Tuesday , May 21 2024
All four areas of fitness -- physical, cognitive, psychological, and nutritional -- are interrelated.

Book Review: ‘A Sound Mind in a Sound Body: Live Long, Live Healthy’ by Dennis Kravetz

Imagine being 101 years old, upright and strong, still working part-time or volunteering, having an active social and intellectual life, feeling happy to be alive, and being able to walk and lift and swim and bend. That’s not a fantasy. To a great extent, it’s your choice. By making good decisions about how you want to live, you can prevent illness that robs you of your health and old age.

That’s the message of fitness buff Dennis Kravetz, who obviously walks the walk. An award-winning psychologist, health educator, and bestselling author, he radiates good health.

In his new book, A Sound Mind in a Sound Body (2013), Kravetz presents dozens of impeccably researched, science-based strategies for improving fitness in four key areas: physical, cognitive, psychological, and nutritional. He says good health in each of these four essential areas has a major impact on how long we will live.

The book has four parts corresponding to the four key areas of fitness. Each part starts with a quiz to help you determine your physical, cognitive, psychological, or nutritional fitness. He then summarizes the most important scientific studies related to health and longevity in that area. Finally, he lays out exactly what you need to do to achieve maximum fitness, translating the research into actionable tips.

For example, in the physical fitness section of the book, Kravetz convincingly shows that by getting the recommended 30 minutes of aerobic exercise five days a week — which is really not that much when you consider all the benefits — you greatly reduce your risk of dying from the major diseases that shorten our lives. These include cardiovascular disease, stroke, diabetes, obesity, many forms of cancer, and Alzheimer’s. If you could greatly reduce your chances of dying from any of these diseases, why wouldn’t you?

In the cognitive fitness section of the book, Kravetz offers a number of specific strategies to keep the brain functioning at its peak. Some of these are what one might expect, such as doing word or number puzzles that tax the brain. But others are surprising and fresh — ideas I haven’t seen elsewhere. For instance, he suggests a kind of active TV viewing, where you choose programs that are challenging rather than merely entertaining, and then ask yourself, perhaps during commercials, to recall what you just saw and learned.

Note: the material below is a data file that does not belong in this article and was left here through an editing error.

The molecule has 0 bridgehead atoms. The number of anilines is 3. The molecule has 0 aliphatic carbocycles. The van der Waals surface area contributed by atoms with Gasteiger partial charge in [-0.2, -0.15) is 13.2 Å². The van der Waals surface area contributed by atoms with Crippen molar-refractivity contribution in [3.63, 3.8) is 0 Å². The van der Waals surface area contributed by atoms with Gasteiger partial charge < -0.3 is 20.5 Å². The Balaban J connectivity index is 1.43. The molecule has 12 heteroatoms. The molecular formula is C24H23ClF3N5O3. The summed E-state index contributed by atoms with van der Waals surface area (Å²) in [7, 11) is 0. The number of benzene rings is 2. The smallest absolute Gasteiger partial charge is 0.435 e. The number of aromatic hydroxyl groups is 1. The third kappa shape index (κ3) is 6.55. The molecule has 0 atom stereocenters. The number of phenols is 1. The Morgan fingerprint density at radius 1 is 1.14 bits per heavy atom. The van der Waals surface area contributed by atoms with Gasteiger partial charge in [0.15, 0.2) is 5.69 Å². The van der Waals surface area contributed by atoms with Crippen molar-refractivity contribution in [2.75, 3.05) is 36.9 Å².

He also recommends this type of “active” engagement when reading a magazine or visiting a zoo or museum. You read an article or some signage, then you reiterate it. In effect, you’re creating memories and making new and deliberate connections in the brain. This technique also improves memory retention.

I also loved the section devoted to psychological fitness. Stress, depression, and anxiety accelerate the aging process; Kravetz cites research linking negative states of mind to life-threatening health conditions. Particularly original were the studies he collected about state of mind. It turns out that you really are only as old as you feel. Research has shown that people who feel young, who believe they are vital, and see their future as promising typically live longer and healthier lives than those who internalize negative messages about age and illness. Learning how to manage stress and depression is also key to psychological fitness, and he offers tips on how to cultivate a positive mindset.

Not surprisingly, all four areas of fitness — physical, cognitive, psychological, and nutritional — are interrelated. If you exercise your body, exercise your brain, become psychologically healthy, and eat healthfully, you improve health in the other three areas too. Kravetz calculates, based on many studies, that you may be able to live up to 22 years longer than if you only focused on one or two of these areas!

A Sound Mind in a Sound Body is a great combination of scientific research, useful health information, and highly practical strategies, all presented in a smart, well-organized format that’s easy to understand. If you were to follow all of the advice in this book, I feel confident that you’d feel amazing and look as good as Kravetz does himself. Is it okay to be obsessed with living a long life, maybe even a superlong life? Why not? It’s better than being sick and feeling bad. Read this book and live longer. I highly recommend that you do both.

About Patricia Gale

Patricia Gale has written and ghostwritten hundreds of blogs and articles that have appeared on sites such as Psychology Today, Forbes, and Huffington Post, and in countless national newspapers and magazines. Her "beat" is health, business, career, self-help, parenting, and relationships.

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